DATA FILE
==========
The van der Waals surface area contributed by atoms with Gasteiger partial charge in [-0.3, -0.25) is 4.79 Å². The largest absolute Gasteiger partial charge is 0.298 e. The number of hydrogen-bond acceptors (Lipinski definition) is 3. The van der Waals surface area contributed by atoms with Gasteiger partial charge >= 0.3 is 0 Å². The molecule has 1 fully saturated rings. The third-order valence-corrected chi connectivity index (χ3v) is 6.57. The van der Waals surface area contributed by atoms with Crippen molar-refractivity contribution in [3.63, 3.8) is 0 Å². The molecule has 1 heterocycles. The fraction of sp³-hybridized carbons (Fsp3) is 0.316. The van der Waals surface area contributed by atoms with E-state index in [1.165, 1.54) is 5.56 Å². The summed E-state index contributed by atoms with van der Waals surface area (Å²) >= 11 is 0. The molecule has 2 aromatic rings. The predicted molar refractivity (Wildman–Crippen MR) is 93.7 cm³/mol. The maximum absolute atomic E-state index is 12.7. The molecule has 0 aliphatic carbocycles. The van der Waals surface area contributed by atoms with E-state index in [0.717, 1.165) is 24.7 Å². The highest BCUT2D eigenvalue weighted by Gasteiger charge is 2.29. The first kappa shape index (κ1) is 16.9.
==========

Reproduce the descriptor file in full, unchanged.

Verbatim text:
The van der Waals surface area contributed by atoms with Gasteiger partial charge in [-0.3, -0.25) is 4.79 Å². The largest absolute Gasteiger partial charge is 0.298 e. The number of hydrogen-bond acceptors (Lipinski definition) is 3. The van der Waals surface area contributed by atoms with Gasteiger partial charge >= 0.3 is 0 Å². The molecule has 1 fully saturated rings. The third-order valence-corrected chi connectivity index (χ3v) is 6.57. The van der Waals surface area contributed by atoms with Crippen molar-refractivity contribution in [3.63, 3.8) is 0 Å². The molecule has 1 heterocycles. The fraction of sp³-hybridized carbons (Fsp3) is 0.316. The van der Waals surface area contributed by atoms with E-state index in [1.165, 1.54) is 5.56 Å². The summed E-state index contributed by atoms with van der Waals surface area (Å²) >= 11 is 0. The molecule has 2 aromatic rings. The predicted molar refractivity (Wildman–Crippen MR) is 93.7 cm³/mol. The maximum absolute atomic E-state index is 12.7. The molecule has 0 aliphatic carbocycles. The van der Waals surface area contributed by atoms with E-state index in [0.717, 1.165) is 24.7 Å². The highest BCUT2D eigenvalue weighted by Gasteiger charge is 2.29. The first kappa shape index (κ1) is 16.9.